Between summer's swelter and winter's chill, people will often "hole up" inside their homes. You might think, "Well, at least I'm not inhaling any pollution that hangs in the air outdoors." While that might be true, what about the air indoors? Just how healthy is the air inside your home?
The Environmental Protection Agency estimates that indoor air can be two- to five-times more polluted than the air outdoors. While the EPA is responsible for cracking down on outdoor pollution — the smog, ozone and other chemicals that spew from tailpipes and smokestacks — protecting the air inside your home is largely yours.
Many sources of foul indoor air are fairly obvious and well-known: second-hand smoke, carbon monoxide and radon, to name the most prominent — and deadly. There are more insidious, secret sources of pollution that any concerned homeowner or parent should consider. Below are some of the most surprising.
You are so concerned about the quality of the air in your home that you’ve spent hundreds or even thousands of dollars on an air purifier, believing that it will, as one company claims, deliver a “shock treatment designed to kill mold and bacteria.” But an air purifier comes in the form of a highly touted mega-dose of ozone. Companies selling these air purifiers claim that’s a good thing.
Health officials know better.
Ozone is the chief component of smog. It can scar lung tissue, trigger asthma attacks, cause coughing fits and lead to permanent damage that could shorten your life. That’s why the EPA has been cracking down on the sources of ozone outdoors. In other words, ozone is nothing that you want indoors. The American Lung Association advises people against buying any air "purifier" that produces ozone.
What’s so bad about a rug?
First, the obvious: Carpets harbor dirt, dust mites, pet dander, dirt, fungus and other unhealthy particles that can irritate the lungs, trigger asthma attacks or send some people into allergic fits.
Less obvious is the presence of suspect chemicals used to manufacture carpets that 'off gas" and can fill the room. The most common is formaldehyde, which will not only irritate the nose and throat, trigger asthma attacks and cause other lung damage, but could, based on laboratory studies on animals, cause cancer. The American Lung Association (ALA) recommends avoiding carpets completely.
If you already have one, the ALA recommends using a HEPA (high efficiency particle airvacuum.)
Looks good on the walls, but what does paint do to your lungs — or your brain, for that matter?
Lead paint is a fairly well known danger, 30-odd years after the U.S. banned it. But old lead paint isn’t the only or most surprising way paint can damage indoor air quality. New paints release volatile organic compounds that may have a range of subtle health effects if breathed even in low doses over a long period of time. Ventilation is one key to reduce the harm from off-gassing paints. The better choice, though, is selecting a low-VOC paint in the first place.
Hobby paints and glues can be just as bad, or often worse, so avoid using solvents, glues or paints indoors. If there’s no other option, go overboard ventilating.
Spray bottles, sponges and the cleansers that break up dirt are supposed to leave your home cleaner, but many can also introduce unhealthy compounds into the air. The first thing that must be said is: Never mix a chlorine-based cleanser with an acid-based cleanser, like vinegar or ammonia. Don’t even clean the same surface with one and then the other. The result of mixing these two cleansers is potent — often deadly — chlorine gas. That’s the same chlorine gas that ties counter-terrorism experts up in knots. You don’t want it in your house.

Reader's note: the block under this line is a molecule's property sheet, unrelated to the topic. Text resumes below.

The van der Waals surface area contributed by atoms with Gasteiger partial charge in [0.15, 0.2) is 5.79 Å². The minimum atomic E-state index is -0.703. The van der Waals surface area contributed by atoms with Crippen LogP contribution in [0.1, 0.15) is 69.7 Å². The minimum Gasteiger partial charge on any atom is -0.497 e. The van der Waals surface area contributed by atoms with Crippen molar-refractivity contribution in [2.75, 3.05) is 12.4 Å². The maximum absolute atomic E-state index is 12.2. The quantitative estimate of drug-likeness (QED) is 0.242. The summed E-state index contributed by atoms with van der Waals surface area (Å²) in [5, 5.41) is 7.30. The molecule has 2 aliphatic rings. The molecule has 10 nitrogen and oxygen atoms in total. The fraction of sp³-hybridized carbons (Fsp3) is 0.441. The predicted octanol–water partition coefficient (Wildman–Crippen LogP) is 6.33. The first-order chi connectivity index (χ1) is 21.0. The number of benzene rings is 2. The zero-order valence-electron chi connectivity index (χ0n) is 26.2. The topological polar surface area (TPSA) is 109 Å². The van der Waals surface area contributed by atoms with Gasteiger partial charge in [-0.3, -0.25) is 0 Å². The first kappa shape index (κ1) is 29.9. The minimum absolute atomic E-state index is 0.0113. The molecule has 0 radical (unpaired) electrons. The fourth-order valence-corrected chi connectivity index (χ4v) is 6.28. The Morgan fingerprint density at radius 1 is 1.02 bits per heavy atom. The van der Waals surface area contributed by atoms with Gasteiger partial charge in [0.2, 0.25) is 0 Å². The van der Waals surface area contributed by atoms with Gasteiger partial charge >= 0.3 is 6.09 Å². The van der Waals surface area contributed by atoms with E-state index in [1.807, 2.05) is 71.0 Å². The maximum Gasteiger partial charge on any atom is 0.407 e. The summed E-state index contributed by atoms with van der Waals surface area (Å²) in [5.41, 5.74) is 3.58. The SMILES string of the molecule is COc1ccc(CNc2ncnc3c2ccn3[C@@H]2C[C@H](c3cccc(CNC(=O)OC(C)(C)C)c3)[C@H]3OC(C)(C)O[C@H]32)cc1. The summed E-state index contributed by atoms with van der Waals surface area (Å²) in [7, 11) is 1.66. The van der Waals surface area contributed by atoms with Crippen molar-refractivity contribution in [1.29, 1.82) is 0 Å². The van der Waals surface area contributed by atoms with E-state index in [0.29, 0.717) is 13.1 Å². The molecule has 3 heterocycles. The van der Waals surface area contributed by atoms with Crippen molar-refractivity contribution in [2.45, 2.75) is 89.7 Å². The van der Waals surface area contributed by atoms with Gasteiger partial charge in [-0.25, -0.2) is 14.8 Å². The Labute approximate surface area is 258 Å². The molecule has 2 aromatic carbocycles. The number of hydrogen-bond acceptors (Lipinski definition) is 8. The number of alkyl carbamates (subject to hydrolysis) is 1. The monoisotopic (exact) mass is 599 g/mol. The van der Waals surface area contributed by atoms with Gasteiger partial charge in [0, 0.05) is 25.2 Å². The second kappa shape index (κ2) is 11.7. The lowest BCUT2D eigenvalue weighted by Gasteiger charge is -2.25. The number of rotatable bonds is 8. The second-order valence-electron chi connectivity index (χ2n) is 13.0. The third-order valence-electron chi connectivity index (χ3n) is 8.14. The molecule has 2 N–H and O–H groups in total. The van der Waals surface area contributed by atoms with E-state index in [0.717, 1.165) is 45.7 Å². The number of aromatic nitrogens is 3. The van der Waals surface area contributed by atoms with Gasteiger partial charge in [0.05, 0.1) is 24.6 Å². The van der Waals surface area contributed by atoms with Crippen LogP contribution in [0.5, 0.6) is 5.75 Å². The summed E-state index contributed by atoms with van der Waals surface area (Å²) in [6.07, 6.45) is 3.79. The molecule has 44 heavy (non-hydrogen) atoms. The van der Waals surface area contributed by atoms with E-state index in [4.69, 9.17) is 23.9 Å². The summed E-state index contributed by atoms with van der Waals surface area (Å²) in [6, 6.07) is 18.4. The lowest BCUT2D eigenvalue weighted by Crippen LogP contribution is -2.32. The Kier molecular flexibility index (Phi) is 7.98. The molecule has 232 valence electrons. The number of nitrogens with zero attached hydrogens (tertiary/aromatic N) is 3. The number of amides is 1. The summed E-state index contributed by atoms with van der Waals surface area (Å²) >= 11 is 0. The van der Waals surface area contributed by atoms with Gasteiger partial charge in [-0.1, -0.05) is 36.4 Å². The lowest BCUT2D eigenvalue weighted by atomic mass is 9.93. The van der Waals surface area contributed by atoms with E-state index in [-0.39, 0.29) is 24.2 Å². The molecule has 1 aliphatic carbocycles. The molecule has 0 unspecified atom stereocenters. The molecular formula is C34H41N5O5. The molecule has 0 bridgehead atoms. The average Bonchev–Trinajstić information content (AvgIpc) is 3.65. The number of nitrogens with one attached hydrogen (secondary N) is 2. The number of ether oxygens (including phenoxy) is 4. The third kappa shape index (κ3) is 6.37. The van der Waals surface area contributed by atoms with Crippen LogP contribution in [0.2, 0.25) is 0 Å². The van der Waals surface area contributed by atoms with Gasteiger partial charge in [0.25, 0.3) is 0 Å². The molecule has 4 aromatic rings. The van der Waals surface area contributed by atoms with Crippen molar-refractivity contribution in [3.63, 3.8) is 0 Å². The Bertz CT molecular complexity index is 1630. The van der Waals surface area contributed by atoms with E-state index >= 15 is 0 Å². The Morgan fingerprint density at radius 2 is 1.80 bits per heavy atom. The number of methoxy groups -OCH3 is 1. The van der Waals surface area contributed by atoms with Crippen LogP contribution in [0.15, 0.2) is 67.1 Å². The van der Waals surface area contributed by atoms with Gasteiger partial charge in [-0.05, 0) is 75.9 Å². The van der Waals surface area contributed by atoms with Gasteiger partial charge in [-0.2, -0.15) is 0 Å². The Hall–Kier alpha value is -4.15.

The larger point is that many off-the-shelf cleansers contain powerful and often toxic solvents, antibiotic pesticides and other nasty chemicals. Chlorine is poisonous. Many household cleansers are unnecessarily hazardous, given that simple recipes with vinegar, baking soda and the like will do just as good a job without any of the risks.
A lot of Cabinets, furniture, shelving, countertops and other household items were made with pressed wood that was likely stuck together with glue containing formaldehyde. As with rugs, the formaldehyde in the glue will "off-gas" over time, releasing small amounts into the air in your home. Avoid pressed wood products unless you know they are free from formaldehyde.
We all know that ventilating a bathroom is important to maintaining good indoor air quality. Fail to turn on the fan after a few hot showers. Mildew and mold will inevitably sprout. Ventilating the kitchen is also important, according to the American Lung Association. Just the simple act of cooking on the stove, particularly a gas stove, can actually introduce unsafe levels of nitrogen dioxide into the air, increasing the risk of asthma attacks and other respiratory illnesses. Also a concern is simple steam, which can do the same work as moisture in the bathroom at promoting unwanted mold growth.
Tips For Clearer Inside Air
1) Don't smoke indoors.
2) Install a Carbon Monoxide detector.
3) Don't idle your car inside the garage.
4) Test for Radon.
5) Use Low-VOC paints.
6) Fix leaks in your roof or basement.
7) Clean your air conditioner and dehumidifier.
8) Ventilate to control humidity.
9) Avoid toxic products.
10) Ventilate your kitchen and bathroom.
Carbon monoxide kills 400 people nationwide each year and makes thousands more sick.
Between 7,500 and 15,000 children are hospitalized with respiratory illnesses that can often be traced back to second-hand smoke.
Radon gas is silent and odorless. It's also the second leading cause of lung cancer after smoking.
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